Triffin: dilemma or myth?

BIS Working Papers No 684
December 2017

Summary

Focus

Economist Robert Triffin held that there is an inherent conflict in a national currency also serving as a global reserve currency, because domestic and international policy goals do not generally match. The paper seeks to set the record straight about Triffin's argument and its application to current policy debates.

Contribution

Triffin's work is regularly cited as an argument against the US dollar's de facto role as pre-eminent global reserve currency. The paper adds context to the discussion by pointing out gaps in Triffin's reasoning, as well as limitations and flaws in modern extensions of his dilemma.

Findings

Triffin gained enormous influence by arguing that the gold shortage and the increasing use of the dollar as official reserves would inevitably lead to a run on US gold holdings, and threaten deflation. Although the dollar gold standard did eventually collapse, we argue that better and feasible US policies could have kept it going. 

This history serves as a backdrop to our critical review of two later extensions of Triffin. One holds that the dollar's reserve role required US current account deficits. This current account Triffin is popular, but anachronistic, and flawed in logic and fact. Nevertheless, it pops up in debates over the euro's and the renminbi's reserve roles. A fiscal Triffin holds that global demand for safe assets will either remain dangerously unsatisfied, or force excessive US fiscal debt. Less flawed, this story posits implausibly inflexible demand for and supply of safe assets. 

Triffin's seeming predictive success leads economists to wrap his brand around dissimilar stories. Yet Triffin's dilemma in its most general form correctly points to the conflicts and difficulties that arise when a national currency plays a role as an international public good.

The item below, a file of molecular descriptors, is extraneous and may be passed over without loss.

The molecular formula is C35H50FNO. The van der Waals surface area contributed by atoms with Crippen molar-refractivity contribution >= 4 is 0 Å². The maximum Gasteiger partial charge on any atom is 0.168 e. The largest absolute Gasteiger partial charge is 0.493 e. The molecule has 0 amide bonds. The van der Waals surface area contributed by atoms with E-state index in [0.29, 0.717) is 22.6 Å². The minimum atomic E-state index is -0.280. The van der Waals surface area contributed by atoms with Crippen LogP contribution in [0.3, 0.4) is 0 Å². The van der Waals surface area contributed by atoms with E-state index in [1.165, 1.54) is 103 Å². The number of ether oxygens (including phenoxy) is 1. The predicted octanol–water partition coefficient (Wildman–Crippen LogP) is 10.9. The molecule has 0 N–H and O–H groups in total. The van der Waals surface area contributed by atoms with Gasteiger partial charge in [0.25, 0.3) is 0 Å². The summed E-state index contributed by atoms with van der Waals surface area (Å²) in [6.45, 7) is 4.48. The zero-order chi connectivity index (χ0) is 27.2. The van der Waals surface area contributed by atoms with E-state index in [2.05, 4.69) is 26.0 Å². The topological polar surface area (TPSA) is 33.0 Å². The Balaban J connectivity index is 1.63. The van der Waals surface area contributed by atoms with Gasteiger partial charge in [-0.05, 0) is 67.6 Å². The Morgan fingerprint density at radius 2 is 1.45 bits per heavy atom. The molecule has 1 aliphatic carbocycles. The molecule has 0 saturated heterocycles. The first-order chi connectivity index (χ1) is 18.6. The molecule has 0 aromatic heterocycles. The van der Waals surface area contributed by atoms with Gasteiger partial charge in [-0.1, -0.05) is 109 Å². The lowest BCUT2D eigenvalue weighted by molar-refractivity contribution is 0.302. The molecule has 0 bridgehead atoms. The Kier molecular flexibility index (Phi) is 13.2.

Abstract

Triffin gained enormous influence by reviving the interwar story that gold scarcity threatened deflation. In particular, he held that central banks needed to accumulate claims on the United States to back money growth. But the claims would eventually surpass the US gold stock and then central banks would inevitably stage a run on it. He feared that the resulting high US interest rates would cause global deflation. However, we show that the US gold position after WWII was no worse than the UK position in 1900. Yet it took WWI to break sterling's gold link. And better and feasible US policies could have kept Bretton Woods going. 

This history serves as a backdrop to our critical review of two later extensions of Triffin. One holds that the dollar's reserve role required US current account deficits. This current account Triffin is popular, but anachronistic, and flawed in logic and fact. Nevertheless, it pops up in debates over the euro's and the renminbi's reserve roles. A fiscal Triffin holds that global demand for safe assets will either remain dangerously unsatisfied, or force excessive US fiscal debt. Less flawed, this story posits implausibly inflexible demand for and supply of safe assets. Thus, these stories do not convince in their own terms. Moreover, each lacks Triffin's clear cross-over point from a stable system to an unstable one. 

Triffin's seeming predictive success leads economists to wrap his brand around dissimilar stories. Yet Triffin's dilemma in its most general form correctly points to the conflicts and difficulties that arise when a national currency plays a role as an international public good. 

JEL classification: F32, F33, F34, F41, H63

Keywords: Triffin dilemma, foreign exchange reserves, gold, US current account, safe assets, world's banker